As for standing in New York, "It's a perfect match. It provides us 10 times the broodmare population as Badlands Hanover had in Delaware and it also appears to be a higher quality of breeding stock. Couple that with the richest purse structure anywhere and the fact that Badlands Nitro raced his best on a half and five-eighth mile tracks. We couldn't ask for more! We can't wait to see his first crop of offspring race."

Ken Jacobs, owner of Kenneth J, also likes the combined potential of what his horse brings to the breeding shed and all that New York offers his horse. "He's got the record at several tracks in New York State and he's definitely got one of the best conformations for a half-miler. I like the New York circuit because you have to be super-gaited to win on a New York track because of [their smaller size]. Kenneth J. did well on all-size tracks, but especially well in New York," says Jacobs. As for the purse structure in New York, Jacobs says, "I don't want to say too much because I don't want everybody who owns stallions coming up here." Laughingly he adds, "Tell everyone else they should go to New Jersey and Pennsylvania."

Geoffrey Stein of Preferred Equine, syndicate manager for Crazed on behalf of Lindy Farms Racing, won't be granting Jacobs his wishes. However, he won't be direct competition either because Crazed's offspring will be bred to trot.

"Our thought process was to determine the right program to maximize the horse's opportunity for success - and there was a lot to like about New York and Blue Chip Farms," says Stein. "For one, even in these times of economic turmoil, New York-breds sold significantly better at yearling sales than horses from any other programs. That obviously got our attention."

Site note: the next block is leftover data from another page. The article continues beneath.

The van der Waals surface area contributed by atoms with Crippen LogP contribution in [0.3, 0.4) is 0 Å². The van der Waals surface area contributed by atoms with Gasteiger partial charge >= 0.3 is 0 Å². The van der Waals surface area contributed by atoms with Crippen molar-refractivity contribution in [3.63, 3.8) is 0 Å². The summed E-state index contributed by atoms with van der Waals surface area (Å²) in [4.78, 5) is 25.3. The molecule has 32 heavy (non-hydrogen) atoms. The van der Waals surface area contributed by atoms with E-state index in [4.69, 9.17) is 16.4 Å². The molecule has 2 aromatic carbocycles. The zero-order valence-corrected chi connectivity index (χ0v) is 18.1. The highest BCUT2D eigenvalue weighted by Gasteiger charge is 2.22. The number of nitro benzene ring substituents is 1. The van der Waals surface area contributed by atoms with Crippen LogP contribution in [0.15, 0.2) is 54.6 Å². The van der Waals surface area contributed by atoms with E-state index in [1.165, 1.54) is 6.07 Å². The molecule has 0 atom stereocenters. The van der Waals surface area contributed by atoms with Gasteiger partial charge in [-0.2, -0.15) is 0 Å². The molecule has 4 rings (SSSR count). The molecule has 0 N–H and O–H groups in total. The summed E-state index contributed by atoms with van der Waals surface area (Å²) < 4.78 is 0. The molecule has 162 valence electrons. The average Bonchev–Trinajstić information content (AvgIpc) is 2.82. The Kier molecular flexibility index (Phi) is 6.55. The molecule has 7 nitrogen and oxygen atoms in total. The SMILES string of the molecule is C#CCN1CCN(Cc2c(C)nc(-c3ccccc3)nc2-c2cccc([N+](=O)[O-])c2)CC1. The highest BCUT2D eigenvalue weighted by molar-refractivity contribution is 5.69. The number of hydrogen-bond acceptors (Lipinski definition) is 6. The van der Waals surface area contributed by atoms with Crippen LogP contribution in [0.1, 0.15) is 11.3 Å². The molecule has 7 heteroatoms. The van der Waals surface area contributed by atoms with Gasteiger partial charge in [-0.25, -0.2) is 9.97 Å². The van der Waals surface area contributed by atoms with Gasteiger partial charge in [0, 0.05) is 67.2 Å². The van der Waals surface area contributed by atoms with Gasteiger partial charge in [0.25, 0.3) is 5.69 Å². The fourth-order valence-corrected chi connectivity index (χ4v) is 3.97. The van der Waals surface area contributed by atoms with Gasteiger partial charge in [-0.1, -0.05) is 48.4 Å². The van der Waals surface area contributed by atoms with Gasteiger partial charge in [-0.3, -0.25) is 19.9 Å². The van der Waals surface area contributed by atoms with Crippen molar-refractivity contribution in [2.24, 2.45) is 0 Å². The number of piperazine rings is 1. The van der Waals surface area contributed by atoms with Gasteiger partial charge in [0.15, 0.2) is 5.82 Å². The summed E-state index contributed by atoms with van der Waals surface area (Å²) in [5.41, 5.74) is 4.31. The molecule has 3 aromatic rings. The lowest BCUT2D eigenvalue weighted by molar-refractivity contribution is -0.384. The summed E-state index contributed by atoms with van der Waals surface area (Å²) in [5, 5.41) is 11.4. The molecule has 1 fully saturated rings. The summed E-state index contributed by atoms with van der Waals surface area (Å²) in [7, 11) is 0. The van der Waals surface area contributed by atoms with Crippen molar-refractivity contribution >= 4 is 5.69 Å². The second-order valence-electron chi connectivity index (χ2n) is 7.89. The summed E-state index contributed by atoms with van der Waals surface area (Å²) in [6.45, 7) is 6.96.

Stein also likes the fact that Credit Winner, who sired Crazed, stands at Blue Chip Farms. "It's an ideal fit for Crazed to stand in the same state as his sire. When you factor in the addition of the breeder awards, it makes the program even that much more appealing. And while the purses are already good, it looks like they will increase in the future. Great purses, great tracks - New York is very breeder friendly. When it comes to everything we look for in putting together a strong syndicate, including the right mares and the right people, New York gives you an edge."

If things continue to go as they have in recent years, Keith Hamilton, an Agriculture and NYS Horse Breeding Development Fund trustee, sees no reason why future generations of sire stakes-eligible offspring and others racing in New York won't enjoy a similar edge.

"Our purses are tied to revenue generated by VLTs (Video Lottery Terminals) at the various racing venues," says Hamilton. "Since their beginning only a few years ago, the revenue generated for our program has about doubled from $8 million, just prior to the VLTs, to approximately $16 million now." That money, he adds, has been a catalyst for renewed interest in the sport of harness racing. "It helps increase traffic not just at the racing venues. but also at the breeding farms in the state. New York becomes a destination not only for racing, but retirement into breeding on both the sire and dam side."

Harness Horse Breeders of New York State

400 Troy-Schenectady Road

Latham, NY 12110

Tel: 518-785-5858

Fax: 518-785-5848